data do not exist, then the smallest f factor for that rock type
(haematite- or magnetite-bearing) must be used. The true incli-
nation will lie anywhere between the corrected and the measured
inclination. As more magnetic fabric studies are performed for incli-
nation shallowing corrections, the observed range of f values will be
rened.
6 DI SCUSSI ON AND CONCLUSI ON
In this paper we have outlined a procedure for propagating the un-
certainties in anisotropy-based inclination corrections of haematite-
bearing rocks by using bootstrap simulations and also analytic ap-
proximations.
The propagated uncertainty is a function of the measurement
errors of the a factor and the magnetic fabric as well as the scatter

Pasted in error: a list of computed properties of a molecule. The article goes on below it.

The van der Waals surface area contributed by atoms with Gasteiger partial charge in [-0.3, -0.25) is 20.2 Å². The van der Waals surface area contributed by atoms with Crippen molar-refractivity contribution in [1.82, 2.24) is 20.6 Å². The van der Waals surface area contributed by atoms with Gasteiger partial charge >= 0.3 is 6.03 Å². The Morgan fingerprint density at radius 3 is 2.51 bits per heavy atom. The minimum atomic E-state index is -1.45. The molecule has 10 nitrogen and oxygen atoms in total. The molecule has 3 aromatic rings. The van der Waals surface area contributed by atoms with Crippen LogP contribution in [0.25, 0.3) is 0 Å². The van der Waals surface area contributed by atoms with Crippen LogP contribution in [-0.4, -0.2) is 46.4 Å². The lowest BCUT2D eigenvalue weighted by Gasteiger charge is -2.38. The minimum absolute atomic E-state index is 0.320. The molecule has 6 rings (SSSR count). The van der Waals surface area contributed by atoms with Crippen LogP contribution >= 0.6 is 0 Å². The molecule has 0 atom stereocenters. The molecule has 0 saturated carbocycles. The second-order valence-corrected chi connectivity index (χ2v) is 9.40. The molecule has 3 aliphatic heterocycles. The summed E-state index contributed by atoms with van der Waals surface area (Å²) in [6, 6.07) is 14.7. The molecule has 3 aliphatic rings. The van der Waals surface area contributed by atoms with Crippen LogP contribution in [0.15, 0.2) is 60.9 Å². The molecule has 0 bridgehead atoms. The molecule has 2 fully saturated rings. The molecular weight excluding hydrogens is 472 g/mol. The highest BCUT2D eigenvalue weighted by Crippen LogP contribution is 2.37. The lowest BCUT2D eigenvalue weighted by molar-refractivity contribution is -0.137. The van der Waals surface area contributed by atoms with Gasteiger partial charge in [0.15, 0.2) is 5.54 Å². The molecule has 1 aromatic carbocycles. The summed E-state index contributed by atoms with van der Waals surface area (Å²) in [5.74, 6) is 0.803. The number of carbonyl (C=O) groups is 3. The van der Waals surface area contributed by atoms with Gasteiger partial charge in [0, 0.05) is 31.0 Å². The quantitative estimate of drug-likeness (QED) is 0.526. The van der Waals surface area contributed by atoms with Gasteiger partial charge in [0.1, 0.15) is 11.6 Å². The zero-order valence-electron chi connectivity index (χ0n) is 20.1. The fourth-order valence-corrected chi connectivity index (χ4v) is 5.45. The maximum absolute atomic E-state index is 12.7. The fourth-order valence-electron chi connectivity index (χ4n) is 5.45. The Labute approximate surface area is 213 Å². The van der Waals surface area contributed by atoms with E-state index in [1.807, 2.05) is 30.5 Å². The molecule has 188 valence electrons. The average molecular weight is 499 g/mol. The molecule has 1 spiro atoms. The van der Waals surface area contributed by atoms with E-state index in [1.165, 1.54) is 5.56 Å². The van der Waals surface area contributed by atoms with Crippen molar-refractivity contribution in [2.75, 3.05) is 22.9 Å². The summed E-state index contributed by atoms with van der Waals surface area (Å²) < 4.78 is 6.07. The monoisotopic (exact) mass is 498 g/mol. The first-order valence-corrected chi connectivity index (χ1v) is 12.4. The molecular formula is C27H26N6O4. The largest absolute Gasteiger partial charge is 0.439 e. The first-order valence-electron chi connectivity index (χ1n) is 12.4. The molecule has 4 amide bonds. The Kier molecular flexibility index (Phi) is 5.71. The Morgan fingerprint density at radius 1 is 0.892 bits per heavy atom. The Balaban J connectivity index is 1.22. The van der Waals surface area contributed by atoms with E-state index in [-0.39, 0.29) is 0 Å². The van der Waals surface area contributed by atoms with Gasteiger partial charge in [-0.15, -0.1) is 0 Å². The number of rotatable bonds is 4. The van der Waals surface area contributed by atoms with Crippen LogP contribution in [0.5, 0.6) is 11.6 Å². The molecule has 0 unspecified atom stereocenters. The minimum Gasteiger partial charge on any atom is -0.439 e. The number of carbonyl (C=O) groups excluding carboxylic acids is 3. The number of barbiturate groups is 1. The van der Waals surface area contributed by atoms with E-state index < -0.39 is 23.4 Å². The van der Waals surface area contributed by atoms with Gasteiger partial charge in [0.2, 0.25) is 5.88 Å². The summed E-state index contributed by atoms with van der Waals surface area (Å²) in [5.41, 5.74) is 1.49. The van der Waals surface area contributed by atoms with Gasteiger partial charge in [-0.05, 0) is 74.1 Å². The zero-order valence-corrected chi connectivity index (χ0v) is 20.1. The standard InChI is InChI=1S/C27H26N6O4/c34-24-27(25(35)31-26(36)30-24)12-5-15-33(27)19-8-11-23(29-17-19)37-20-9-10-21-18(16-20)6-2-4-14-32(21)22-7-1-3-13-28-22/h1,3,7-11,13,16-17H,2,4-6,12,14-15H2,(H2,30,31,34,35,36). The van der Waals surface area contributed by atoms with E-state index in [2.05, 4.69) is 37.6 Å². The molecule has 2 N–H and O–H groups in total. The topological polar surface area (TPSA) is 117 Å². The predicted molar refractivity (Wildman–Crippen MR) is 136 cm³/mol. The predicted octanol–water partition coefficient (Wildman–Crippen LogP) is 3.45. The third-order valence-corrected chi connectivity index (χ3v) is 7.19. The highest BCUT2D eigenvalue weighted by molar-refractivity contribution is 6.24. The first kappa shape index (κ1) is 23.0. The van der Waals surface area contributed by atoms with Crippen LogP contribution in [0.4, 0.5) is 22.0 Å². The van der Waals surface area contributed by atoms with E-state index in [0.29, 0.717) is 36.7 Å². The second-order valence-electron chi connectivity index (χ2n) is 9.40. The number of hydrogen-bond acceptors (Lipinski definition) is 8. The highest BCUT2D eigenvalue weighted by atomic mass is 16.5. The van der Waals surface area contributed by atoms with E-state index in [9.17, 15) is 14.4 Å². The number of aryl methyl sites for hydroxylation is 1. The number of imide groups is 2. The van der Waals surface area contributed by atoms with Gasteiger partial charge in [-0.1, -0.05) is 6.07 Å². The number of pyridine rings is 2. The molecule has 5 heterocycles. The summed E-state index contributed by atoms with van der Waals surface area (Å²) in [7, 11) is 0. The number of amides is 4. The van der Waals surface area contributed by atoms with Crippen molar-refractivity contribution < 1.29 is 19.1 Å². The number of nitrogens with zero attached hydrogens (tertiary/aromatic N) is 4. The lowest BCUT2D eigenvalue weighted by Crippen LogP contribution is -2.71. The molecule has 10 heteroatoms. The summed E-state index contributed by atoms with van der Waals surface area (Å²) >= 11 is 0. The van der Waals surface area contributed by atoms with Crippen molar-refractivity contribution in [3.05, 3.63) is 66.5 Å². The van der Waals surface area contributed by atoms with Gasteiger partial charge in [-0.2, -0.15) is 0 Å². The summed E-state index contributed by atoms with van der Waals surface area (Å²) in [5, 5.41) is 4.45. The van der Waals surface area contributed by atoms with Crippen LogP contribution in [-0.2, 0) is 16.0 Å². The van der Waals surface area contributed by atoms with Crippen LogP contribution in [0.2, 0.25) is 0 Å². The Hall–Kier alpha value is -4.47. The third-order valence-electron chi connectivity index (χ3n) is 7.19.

in the corrected directions.
The additional uncertainty caused by the 15 per cent er-
ror/variability of the factor f of the Shepody Fm. caused an 0.31

increase of the condence cone and a 0.42

steepening of the cor-


rected mean inclination. Moderate errors of the f -factor therefore
do not substantially affect the estimate of the mean direction of the
formation in the context of a typical palaeomagnetic study. Both the
bootstrap technique and the analytic expressions where found to be
in accordance within the reasonable assumptions of small angles
and moderate within-site errors of the f -factor.
The propagation of the error was evaluated on other haematite-
bearing rock formations by using both the bootstrap technique and
the analytic approximations. End-member errors of the f -factor